Expertise vs. Puffery and the Haitian Earthquake

I just read a Scientific American article about an expert who predicted last week that an earthquake near Port-au-Prince would be catastrophic. He was not predicting that such a quake was imminent but rather that it was a calamity waiting to happen.

Contrast that with a recent sparring match I’ve had with a misguided blogger who claims to have a theory that predicts earthquakes–but said nothing about an impending tragedy in Haiti.

That blogger’s last posting claims that if only he had been heeded, the death toll from the 2004 tsunami could have been much less.

He seems to think that seismologists didn’t recognize the danger, which is nonsense. Even worse, his theory is based on flawed physics — a misunderstanding of Newton’s Laws. His claims are pure puffery.

I have to wonder, is that blogger about to post something that claims to have predicted the Haitian tragedy? And is he about to say that understanding centrifugal force his way, in contrast to Newton’s way, would have given the people of Haiti enough warning to leave Port-au-Prince before the quake?

Stay tuned. If he posts again, I’ll add a comment pointing to the predictive power of this blog entry.

Fred Bortz

6 thoughts on “Expertise vs. Puffery and the Haitian Earthquake

  1. I predicted Tumalski would post, and I was right. As expected his posting is nothing that he hasn’t already cited on his own blog, where my critiques have been posted.

    I recommend that you read the article cited by Tumalski. That way you will see his complete misunderstanding of centrifugal force.

    Tumalski repeatedly cites this conference presentation as if the full article were published in a peer reviewed journal. As far as I can tell, the only possible publication is of the abstract in the conference proceedings, most likely in a poster session. Such abstracts get minimal scrutiny as a way of letting new ideas rise or fall in a public forum. I can imagine eyes rolling and polite but insincere “That’s interesting” comments when visitors to Tumalski’s poster learned what was driving his hypothesis.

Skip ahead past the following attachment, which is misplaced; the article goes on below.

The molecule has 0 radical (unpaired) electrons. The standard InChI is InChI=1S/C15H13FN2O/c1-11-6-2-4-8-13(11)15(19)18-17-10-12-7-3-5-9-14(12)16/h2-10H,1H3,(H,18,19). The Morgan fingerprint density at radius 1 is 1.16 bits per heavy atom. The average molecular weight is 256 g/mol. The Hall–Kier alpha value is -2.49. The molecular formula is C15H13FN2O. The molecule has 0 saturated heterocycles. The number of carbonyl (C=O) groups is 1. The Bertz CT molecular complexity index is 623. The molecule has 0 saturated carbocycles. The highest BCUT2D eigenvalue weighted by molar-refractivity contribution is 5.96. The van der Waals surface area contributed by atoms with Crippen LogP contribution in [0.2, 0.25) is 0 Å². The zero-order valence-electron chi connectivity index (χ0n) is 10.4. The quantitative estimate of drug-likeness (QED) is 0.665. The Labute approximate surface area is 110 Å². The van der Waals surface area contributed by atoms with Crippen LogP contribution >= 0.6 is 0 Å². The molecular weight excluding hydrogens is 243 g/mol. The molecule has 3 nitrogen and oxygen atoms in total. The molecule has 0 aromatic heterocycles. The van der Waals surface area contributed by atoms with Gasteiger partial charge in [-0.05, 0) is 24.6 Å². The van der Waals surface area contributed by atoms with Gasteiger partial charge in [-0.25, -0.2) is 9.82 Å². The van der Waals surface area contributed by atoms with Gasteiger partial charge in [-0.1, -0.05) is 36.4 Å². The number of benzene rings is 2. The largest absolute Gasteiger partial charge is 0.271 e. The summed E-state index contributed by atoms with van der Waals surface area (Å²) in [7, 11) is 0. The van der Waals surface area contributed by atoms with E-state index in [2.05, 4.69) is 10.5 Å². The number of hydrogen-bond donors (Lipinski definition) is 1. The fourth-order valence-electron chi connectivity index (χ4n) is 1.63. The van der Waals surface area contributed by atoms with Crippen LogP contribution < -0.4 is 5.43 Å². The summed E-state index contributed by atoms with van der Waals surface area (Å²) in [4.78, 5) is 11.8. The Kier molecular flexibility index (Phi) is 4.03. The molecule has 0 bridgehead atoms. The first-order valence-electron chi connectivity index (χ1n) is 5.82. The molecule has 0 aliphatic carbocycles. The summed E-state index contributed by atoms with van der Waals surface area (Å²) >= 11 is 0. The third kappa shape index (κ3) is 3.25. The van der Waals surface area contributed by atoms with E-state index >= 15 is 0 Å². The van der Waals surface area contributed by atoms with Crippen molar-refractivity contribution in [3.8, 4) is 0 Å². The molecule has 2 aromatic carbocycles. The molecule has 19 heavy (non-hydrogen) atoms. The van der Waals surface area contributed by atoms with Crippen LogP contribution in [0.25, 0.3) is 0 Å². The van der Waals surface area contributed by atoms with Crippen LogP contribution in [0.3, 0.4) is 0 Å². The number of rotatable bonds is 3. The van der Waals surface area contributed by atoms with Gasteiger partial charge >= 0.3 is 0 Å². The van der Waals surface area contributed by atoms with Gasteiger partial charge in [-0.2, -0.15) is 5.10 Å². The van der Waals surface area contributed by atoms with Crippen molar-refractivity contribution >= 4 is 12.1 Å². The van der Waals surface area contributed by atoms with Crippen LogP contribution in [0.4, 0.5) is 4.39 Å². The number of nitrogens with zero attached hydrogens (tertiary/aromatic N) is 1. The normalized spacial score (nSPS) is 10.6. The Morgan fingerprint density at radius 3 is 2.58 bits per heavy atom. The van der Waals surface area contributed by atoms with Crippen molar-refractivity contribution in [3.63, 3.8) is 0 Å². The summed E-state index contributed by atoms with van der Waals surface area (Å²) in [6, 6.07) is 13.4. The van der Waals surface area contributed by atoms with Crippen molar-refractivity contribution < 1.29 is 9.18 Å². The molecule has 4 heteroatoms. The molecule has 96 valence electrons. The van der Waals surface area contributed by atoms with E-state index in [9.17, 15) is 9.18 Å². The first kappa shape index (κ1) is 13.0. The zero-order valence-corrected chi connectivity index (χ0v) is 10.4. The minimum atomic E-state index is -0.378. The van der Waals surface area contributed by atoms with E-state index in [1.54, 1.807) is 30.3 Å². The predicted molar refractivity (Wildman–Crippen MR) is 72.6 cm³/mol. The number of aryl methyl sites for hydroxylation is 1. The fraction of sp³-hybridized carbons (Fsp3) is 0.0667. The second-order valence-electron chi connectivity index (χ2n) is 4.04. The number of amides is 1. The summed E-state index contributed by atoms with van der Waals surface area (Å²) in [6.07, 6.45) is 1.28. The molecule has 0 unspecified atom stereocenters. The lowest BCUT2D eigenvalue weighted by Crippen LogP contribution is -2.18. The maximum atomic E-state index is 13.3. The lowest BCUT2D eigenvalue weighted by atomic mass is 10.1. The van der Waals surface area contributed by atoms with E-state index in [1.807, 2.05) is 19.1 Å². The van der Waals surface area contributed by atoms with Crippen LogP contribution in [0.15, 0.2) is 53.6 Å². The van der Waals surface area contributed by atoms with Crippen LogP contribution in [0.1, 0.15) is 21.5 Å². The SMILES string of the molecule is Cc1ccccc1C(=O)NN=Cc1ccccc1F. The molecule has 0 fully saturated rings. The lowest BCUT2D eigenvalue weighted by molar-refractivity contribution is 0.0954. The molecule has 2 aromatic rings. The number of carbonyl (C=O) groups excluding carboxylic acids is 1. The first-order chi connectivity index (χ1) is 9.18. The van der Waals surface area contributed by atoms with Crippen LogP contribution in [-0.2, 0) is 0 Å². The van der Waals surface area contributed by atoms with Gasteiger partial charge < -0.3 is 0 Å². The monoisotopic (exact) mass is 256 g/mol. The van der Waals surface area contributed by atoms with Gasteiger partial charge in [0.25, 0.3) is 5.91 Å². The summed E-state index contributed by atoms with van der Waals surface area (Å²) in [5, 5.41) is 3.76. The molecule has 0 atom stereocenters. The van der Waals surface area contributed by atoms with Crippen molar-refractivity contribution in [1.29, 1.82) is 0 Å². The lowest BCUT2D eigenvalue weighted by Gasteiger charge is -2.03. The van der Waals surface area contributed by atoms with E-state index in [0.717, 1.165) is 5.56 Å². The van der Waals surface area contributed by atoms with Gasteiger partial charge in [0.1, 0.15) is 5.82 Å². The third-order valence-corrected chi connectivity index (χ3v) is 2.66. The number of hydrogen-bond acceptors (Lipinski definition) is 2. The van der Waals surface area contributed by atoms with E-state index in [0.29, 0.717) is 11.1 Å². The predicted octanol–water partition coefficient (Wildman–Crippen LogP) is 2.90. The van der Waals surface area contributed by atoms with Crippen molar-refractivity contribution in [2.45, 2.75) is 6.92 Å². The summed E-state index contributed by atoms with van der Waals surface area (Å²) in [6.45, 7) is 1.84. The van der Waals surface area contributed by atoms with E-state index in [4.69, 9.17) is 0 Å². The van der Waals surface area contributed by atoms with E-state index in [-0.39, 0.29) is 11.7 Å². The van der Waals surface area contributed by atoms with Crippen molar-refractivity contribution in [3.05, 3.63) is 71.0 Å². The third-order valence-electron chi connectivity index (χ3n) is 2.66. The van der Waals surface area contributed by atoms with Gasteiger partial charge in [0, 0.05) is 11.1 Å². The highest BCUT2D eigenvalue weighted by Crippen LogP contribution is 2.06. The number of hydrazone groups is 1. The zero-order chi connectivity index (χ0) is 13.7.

If you read the full article at the web link, you will discover that the reason for its failure to be published elsewhere is its fundamental error in interpreting centrifugal force.

    Tumalski continues to assert that centrifugal force is the “reaction force” to gravity and that a planet stays in orbit due to a balance between gravity and centrifugal force. Unfortunately for his argument, the reaction force to the Sun’s gravitational force on the planet is the planet’s gravitational force on the Sun. Centrifugal force has no reaction force because it only appears in the planet’s accelerated frame of reference. In that frame of reference, the planet is at rest.

    Newton viewed planetary motion from an inertial frame of reference (the Sun, in a simplified model, or more precisely the center of the mass of the Sun-planet system). He concluded that planetary motion can be explained by a single force–gravity.

    This is the notion that Tumalski dismisses in his paper, where he writes

    The fundamental error of the contemporary celestial mechanics is the mathematically prohibited transformation of the reference frames that leads many physicists to a conclusion that in the orbital motion the only force acting on a planet is the gravity force and that the centrifugal force does not exist.

    Take that, Isaac Newton! How dare you perform a mathematically prohibited (???) transformation from a non-inertial reference frame to an inertial one!

    If you want to see my discussion of action-reaction, see my explanation of conservation of momentum on pp. xx-xxi of Physics: Decade by Decade (Twentieth Century Science set, Facts On File, 2007).

    This will be my last reply to Tumalski unless he attacks me personally. Notice that my comments have been strictly about the science, albeit with occasional doses of sarcasm. Tumalski could be a great human being, but his scientific arguments here deserve to be ridiculed.

    Or as Senator Lloyd Bentsen might have put it, paraphrasing his debate with V.P. candidate Dan Quayle, “Tadeusz, you’re no Isaac Newton!”

    Fred Bortz

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